When I called my mother recently, I was a little surprised to hear the following message before she picked up: “This conversation may be recorded for quality improvement purposes.”
Whether we like it or not, we have entered the era of “Big Brother” (or in my case, Big Mother). That recent conversation with her only serves to remind me just how true that has become in medicine. Look no further than the operating room where many states are moving to require video monitoring of surgical procedures to help monitor “never events.”
Handwashing is another great example; it’s simple, cheap and effectively saves lives. If only that was the end of the story. Many institutions struggle to push compliance rates anywhere near perfect, which really is the only acceptable goal when it comes to hygiene.
Frustrated by low buy-in from health care providers, some hospitals are using video surveillance to ensure compliance. My group is piloting a technology that monitors clinicians entering and leaving a room via an infrared signal and linking these events to the activation of the hand dispenser. Bring in a little Big Brother and problem solved.
The big question: Is Big Brother better medicine? (Just to be clear: I’m not talking about government surveillance but any form of surveillance or monitoring.) The big answer: probably. Perhaps painful to admit, but it’s no surprise that we do a poor job policing ourselves.
This isn’t for lack of motivation or, for the most part, intent. It’s just that measuring quality is a very illusive process when it comes to deciding what makes a “good” doctor. Getting it wrong often has more than trivial consequences. And none of us really believes we’re making errors until we go to the videotape.
As an example of what currently passes as medical oversight, type “Physician Quality” into Google. The first two links you find are HealthGrades and ABIM.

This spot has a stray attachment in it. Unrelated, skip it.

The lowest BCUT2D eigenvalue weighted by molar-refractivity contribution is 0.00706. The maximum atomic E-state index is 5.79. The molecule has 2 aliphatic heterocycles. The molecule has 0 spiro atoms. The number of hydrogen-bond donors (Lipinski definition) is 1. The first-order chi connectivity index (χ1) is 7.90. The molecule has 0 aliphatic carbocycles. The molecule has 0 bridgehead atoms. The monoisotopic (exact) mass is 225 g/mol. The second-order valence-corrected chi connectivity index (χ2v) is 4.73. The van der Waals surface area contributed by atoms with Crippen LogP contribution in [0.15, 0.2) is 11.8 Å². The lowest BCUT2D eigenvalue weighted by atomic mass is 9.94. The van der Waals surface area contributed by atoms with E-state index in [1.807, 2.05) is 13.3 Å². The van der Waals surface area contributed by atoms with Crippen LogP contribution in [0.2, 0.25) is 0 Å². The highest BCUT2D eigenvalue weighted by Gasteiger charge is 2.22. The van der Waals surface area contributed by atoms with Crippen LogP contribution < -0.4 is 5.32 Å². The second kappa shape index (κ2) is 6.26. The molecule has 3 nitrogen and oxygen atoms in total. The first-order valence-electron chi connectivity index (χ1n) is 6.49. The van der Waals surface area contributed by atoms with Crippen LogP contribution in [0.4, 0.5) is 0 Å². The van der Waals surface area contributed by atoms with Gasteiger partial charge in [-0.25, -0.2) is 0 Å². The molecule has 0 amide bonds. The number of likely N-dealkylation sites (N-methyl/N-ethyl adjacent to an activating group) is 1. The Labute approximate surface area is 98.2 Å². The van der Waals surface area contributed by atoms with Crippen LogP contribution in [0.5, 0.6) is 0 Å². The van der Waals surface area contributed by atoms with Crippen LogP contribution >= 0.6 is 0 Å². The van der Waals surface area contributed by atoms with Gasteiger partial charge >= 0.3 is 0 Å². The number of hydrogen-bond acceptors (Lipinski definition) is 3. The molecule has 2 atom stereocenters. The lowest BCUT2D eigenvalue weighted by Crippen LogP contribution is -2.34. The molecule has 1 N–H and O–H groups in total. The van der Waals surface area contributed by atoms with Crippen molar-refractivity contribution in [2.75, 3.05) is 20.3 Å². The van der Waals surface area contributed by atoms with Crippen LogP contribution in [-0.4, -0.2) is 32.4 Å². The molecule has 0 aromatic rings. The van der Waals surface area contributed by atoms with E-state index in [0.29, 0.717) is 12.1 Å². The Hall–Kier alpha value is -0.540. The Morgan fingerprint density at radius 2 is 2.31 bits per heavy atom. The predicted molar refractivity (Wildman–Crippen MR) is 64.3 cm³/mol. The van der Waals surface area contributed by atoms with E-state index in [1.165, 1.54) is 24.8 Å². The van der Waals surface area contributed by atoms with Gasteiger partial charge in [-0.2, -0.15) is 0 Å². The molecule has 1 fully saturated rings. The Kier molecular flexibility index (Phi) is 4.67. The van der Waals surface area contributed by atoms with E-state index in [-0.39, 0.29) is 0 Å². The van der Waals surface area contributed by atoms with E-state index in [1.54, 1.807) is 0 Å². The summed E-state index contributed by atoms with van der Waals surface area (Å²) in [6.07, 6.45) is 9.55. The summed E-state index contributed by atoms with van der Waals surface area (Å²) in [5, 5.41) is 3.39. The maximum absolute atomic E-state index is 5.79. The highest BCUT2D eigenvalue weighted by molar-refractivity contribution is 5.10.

In the time it takes me to write this blog, I could use the Healthgrades physician rating platform to give myself five-star rankings many times over. As for the ABIM, while I believe board certification is important, I am not sure board certification improves quality.
For me, the true value of certification lies in its being a means to an end. The means–forcing us to refresh our knowledge–isn’t a bad concept, even it much of what we learn proves to be too esoteric for any hospitalist’s day-to-day practice. The end–a six-hour test that 95% of all takers eventually pass–may not really indicate any substantial improvement in the quality of care.
Which leaves us still searching for some way to change behaviors that bring quality down. If we still want proof that medicine needs better oversight, look no further than the recent case in which a cardiologist was accused of stenting hundreds of normal arteries. As Dr. Wachter so deftly argues, the great tragedy is not that this fraud happened, but that no system was in place to prevent it. While this is an extreme example, the mere fact that it occurred speaks volumes about our current process of peer review.
So, where does that leave us? Well, back to Big Brother. Data mining is a technique that the pharmaceutical industry has used for years to track every prescription physicians write. That gives the industry the ability to peer into a physician’s practice. While having that access seems a bit questionable, no doubt many who employ hospitalists wish they had the same reach.
In fact, I suspect many already do. In my experience, information technology greatly increases my ability to examine an individual doctor’s practice in much more meaningful and accurate ways.
In the not-too-distant future, it will be common to speak of doctors in terms of their “cost per case” or “discharge to follow-up visit ratio.” Similar to batting averages and WHIP ratios in baseball, physician statistics in a bundled world will be increasingly important. And a good CPOE system will feed those data in real time to your iPhone. Yes, there will be an app for that.
I suspect that for hospitalists, the era of more big brothering will only further prove our worth in a reformed health care system. Unfortunately for sons, at least in my case, it may not turn out so well.
Informed that I forgot to wish my mother a happy birthday, I mortified said, “Roll the digital tape” (or, really, binary code). She was right; despite every intention of doing so, the proof was in the recording.
The upside for me? Now, each day starts with a checklist. Similar to the Provonost venous catheter bundle, which prohibits placing a line without completing a safety list, I can’t begin my day unless I have confirmed, “Right Relative, Right Birth Date.” If Big Brother means I never again have another catheter-related bacteremia or forget another birthday, who am I to complain?